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Facebook’s well-publicized data breaches have resulted in a stock price that has declined over 25% since late July. So what should an investor do? John Archer, one of my managers, says Facebook is undervalued by over 20%.

Ken Kam: Why are you confident that Facebook is undervalued?

John Archer: Facebook’s financial fundamentals are incredibly strong. It has $42 billion in cash and marketable securities, no debt and superior cash flow. This gives the firm great financial flexibility to make its competitive position even stronger. Yes, the company will be pouring billions into the security of its platform, but I believe this will strengthen the barriers to entry for other competing platforms and give its users a greater sense of safety to share information with family and friends across the platform.

Kam: What does Facebook have to do to be worth more than it is now?

Archer: Facebook has the largest and one of the “stickiest” user bases in the world. It’s ability to keep and attract users is paramount to its future success coupled with its ability to provide advertisers the data required to target customers most efficiently. Its huge daily and monthly user base is an advertiser’s dream, and its ability to utilize the data of its users to help advertisers is a powerful tool that advertisers will pay for.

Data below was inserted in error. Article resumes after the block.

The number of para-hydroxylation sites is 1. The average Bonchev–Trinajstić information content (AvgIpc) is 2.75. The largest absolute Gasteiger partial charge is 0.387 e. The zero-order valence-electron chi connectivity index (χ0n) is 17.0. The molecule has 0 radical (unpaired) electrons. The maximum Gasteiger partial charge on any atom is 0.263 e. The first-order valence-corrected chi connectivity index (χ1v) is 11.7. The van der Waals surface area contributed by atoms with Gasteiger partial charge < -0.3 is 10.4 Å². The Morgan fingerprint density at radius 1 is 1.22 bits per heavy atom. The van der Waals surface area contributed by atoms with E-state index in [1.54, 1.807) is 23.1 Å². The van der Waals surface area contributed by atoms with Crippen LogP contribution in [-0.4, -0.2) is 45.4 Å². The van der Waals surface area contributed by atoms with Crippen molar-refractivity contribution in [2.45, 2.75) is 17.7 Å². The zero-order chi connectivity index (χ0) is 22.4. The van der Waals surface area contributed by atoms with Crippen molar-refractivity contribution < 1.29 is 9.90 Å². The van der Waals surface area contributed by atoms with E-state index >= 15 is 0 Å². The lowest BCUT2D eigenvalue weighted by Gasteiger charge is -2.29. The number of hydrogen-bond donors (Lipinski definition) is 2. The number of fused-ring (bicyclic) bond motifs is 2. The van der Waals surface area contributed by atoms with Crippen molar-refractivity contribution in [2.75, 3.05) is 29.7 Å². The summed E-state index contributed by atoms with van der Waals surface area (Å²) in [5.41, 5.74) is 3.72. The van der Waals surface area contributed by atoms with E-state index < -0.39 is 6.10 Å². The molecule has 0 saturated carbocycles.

Facebook’s value will increase as they steadily increase the average revenue per user in future years.

Kam: If Facebook’s data breach and privacy issues were resolved, what do you think Facebook is worth?

Archer: It is important for investors to consider the difference between price vs. value. Price is what you pay. Value is what you get.

My current estimate of Facebook’s intrinsic value is between $175 and $250 per share (roughly $215 at the midpoint) which means it is currently undervalued by over 20%.

Kam: Are you buying the stock now, or waiting for a better price?

Archer: I would not be surprised to see the stock at these levels until it becomes evident that the platform is safer for the billions of people that use Facebook every month.

The stock price may be under pressure as the company’s increased spending reduces its margins and profitability. But, longer-term (5+ years) I think Facebook has a bright future.

My Take: Facebook blindsided investors last quarter with lower operating margin guidance for the next couple of years.

The CEO said “we’re investing so much in security that it will significantly impact our profitability.”

In 2017, Facebook’s operating margins were 50%. Even if operating margins were to come down to 35%, Facebook would still be more profitable than Google or Apple  whose operating margins are in the mid to low 20’s.

When there is bad news many investors shoot first and ask questions later (if ever). Facebook has been hit with a string of bad news and it has taken a toll on its stock.

If you can make a five year investment, this is a good time to buy Facebook.

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